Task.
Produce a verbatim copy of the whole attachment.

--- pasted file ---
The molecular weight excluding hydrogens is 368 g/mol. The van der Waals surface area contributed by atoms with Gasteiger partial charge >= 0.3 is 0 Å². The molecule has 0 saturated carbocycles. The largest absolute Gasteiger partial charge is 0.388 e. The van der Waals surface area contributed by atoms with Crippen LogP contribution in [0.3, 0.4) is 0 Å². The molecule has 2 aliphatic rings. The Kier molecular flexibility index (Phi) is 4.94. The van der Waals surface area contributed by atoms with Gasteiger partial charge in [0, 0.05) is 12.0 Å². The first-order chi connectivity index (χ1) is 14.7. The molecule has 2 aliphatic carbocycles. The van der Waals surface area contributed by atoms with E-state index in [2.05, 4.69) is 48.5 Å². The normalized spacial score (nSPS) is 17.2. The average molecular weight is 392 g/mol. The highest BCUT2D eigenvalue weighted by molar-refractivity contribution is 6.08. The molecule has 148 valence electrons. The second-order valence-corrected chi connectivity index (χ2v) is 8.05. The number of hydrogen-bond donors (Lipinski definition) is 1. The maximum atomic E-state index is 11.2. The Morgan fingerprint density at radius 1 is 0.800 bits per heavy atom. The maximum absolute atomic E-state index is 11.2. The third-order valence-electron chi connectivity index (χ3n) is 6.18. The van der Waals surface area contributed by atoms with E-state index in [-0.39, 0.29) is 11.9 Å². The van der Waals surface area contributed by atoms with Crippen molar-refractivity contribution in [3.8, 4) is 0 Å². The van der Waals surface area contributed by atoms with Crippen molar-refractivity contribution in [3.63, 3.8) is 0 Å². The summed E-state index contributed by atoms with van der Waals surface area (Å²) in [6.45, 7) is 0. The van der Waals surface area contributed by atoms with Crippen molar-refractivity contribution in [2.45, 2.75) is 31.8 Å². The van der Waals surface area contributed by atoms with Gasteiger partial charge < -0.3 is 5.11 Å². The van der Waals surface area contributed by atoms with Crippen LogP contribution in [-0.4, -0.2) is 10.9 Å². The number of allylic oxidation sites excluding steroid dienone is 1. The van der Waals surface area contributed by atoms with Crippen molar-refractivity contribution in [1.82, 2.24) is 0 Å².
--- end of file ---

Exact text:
The molecular weight excluding hydrogens is 368 g/mol. The van der Waals surface area contributed by atoms with Gasteiger partial charge >= 0.3 is 0 Å². The molecule has 0 saturated carbocycles. The largest absolute Gasteiger partial charge is 0.388 e. The van der Waals surface area contributed by atoms with Crippen LogP contribution in [0.3, 0.4) is 0 Å². The molecule has 2 aliphatic rings. The Kier molecular flexibility index (Phi) is 4.94. The van der Waals surface area contributed by atoms with Gasteiger partial charge in [0, 0.05) is 12.0 Å². The first-order chi connectivity index (χ1) is 14.7. The molecule has 2 aliphatic carbocycles. The van der Waals surface area contributed by atoms with E-state index in [2.05, 4.69) is 48.5 Å². The normalized spacial score (nSPS) is 17.2. The average molecular weight is 392 g/mol. The highest BCUT2D eigenvalue weighted by molar-refractivity contribution is 6.08. The molecule has 148 valence electrons. The second-order valence-corrected chi connectivity index (χ2v) is 8.05. The number of hydrogen-bond donors (Lipinski definition) is 1. The maximum atomic E-state index is 11.2. The Morgan fingerprint density at radius 1 is 0.800 bits per heavy atom. The maximum absolute atomic E-state index is 11.2. The third-order valence-electron chi connectivity index (χ3n) is 6.18. The van der Waals surface area contributed by atoms with E-state index in [-0.39, 0.29) is 11.9 Å². The van der Waals surface area contributed by atoms with Crippen molar-refractivity contribution in [3.8, 4) is 0 Å². The van der Waals surface area contributed by atoms with Crippen molar-refractivity contribution in [3.63, 3.8) is 0 Å². The summed E-state index contributed by atoms with van der Waals surface area (Å²) in [6.45, 7) is 0. The van der Waals surface area contributed by atoms with Crippen molar-refractivity contribution in [2.45, 2.75) is 31.8 Å². The van der Waals surface area contributed by atoms with Gasteiger partial charge < -0.3 is 5.11 Å². The van der Waals surface area contributed by atoms with Crippen LogP contribution in [-0.4, -0.2) is 10.9 Å². The number of allylic oxidation sites excluding steroid dienone is 1. The van der Waals surface area contributed by atoms with Crippen molar-refractivity contribution in [1.82, 2.24) is 0 Å².